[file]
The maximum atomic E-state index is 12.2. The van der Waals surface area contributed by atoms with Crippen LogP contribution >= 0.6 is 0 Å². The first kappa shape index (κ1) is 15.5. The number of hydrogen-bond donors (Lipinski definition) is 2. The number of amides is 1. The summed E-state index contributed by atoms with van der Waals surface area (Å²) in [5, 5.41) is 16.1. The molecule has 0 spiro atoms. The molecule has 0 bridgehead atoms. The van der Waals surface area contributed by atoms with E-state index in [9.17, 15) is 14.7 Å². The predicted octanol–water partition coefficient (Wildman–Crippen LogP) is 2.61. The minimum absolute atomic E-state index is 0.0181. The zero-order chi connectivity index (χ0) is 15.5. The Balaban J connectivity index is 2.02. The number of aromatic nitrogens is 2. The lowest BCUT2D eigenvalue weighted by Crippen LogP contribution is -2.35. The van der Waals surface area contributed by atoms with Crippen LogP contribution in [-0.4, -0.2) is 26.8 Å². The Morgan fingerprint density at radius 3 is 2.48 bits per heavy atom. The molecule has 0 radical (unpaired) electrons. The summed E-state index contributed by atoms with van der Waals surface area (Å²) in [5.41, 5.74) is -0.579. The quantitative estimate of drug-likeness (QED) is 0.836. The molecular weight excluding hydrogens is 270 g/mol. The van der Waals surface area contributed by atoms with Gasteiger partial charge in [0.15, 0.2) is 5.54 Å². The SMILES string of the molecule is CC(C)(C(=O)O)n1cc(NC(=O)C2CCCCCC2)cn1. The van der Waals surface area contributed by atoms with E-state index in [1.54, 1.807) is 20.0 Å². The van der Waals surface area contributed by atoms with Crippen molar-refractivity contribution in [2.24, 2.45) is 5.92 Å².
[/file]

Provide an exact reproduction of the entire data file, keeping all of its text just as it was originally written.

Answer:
The maximum atomic E-state index is 12.2. The van der Waals surface area contributed by atoms with Crippen LogP contribution >= 0.6 is 0 Å². The first kappa shape index (κ1) is 15.5. The number of hydrogen-bond donors (Lipinski definition) is 2. The number of amides is 1. The summed E-state index contributed by atoms with van der Waals surface area (Å²) in [5, 5.41) is 16.1. The molecule has 0 spiro atoms. The molecule has 0 bridgehead atoms. The van der Waals surface area contributed by atoms with E-state index in [9.17, 15) is 14.7 Å². The predicted octanol–water partition coefficient (Wildman–Crippen LogP) is 2.61. The minimum absolute atomic E-state index is 0.0181. The zero-order chi connectivity index (χ0) is 15.5. The Balaban J connectivity index is 2.02. The number of aromatic nitrogens is 2. The lowest BCUT2D eigenvalue weighted by Crippen LogP contribution is -2.35. The van der Waals surface area contributed by atoms with Crippen LogP contribution in [-0.4, -0.2) is 26.8 Å². The Morgan fingerprint density at radius 3 is 2.48 bits per heavy atom. The molecule has 0 radical (unpaired) electrons. The summed E-state index contributed by atoms with van der Waals surface area (Å²) in [5.41, 5.74) is -0.579. The quantitative estimate of drug-likeness (QED) is 0.836. The molecular weight excluding hydrogens is 270 g/mol. The van der Waals surface area contributed by atoms with Gasteiger partial charge in [0.15, 0.2) is 5.54 Å². The SMILES string of the molecule is CC(C)(C(=O)O)n1cc(NC(=O)C2CCCCCC2)cn1. The van der Waals surface area contributed by atoms with E-state index in [1.54, 1.807) is 20.0 Å². The van der Waals surface area contributed by atoms with Crippen molar-refractivity contribution in [2.24, 2.45) is 5.92 Å².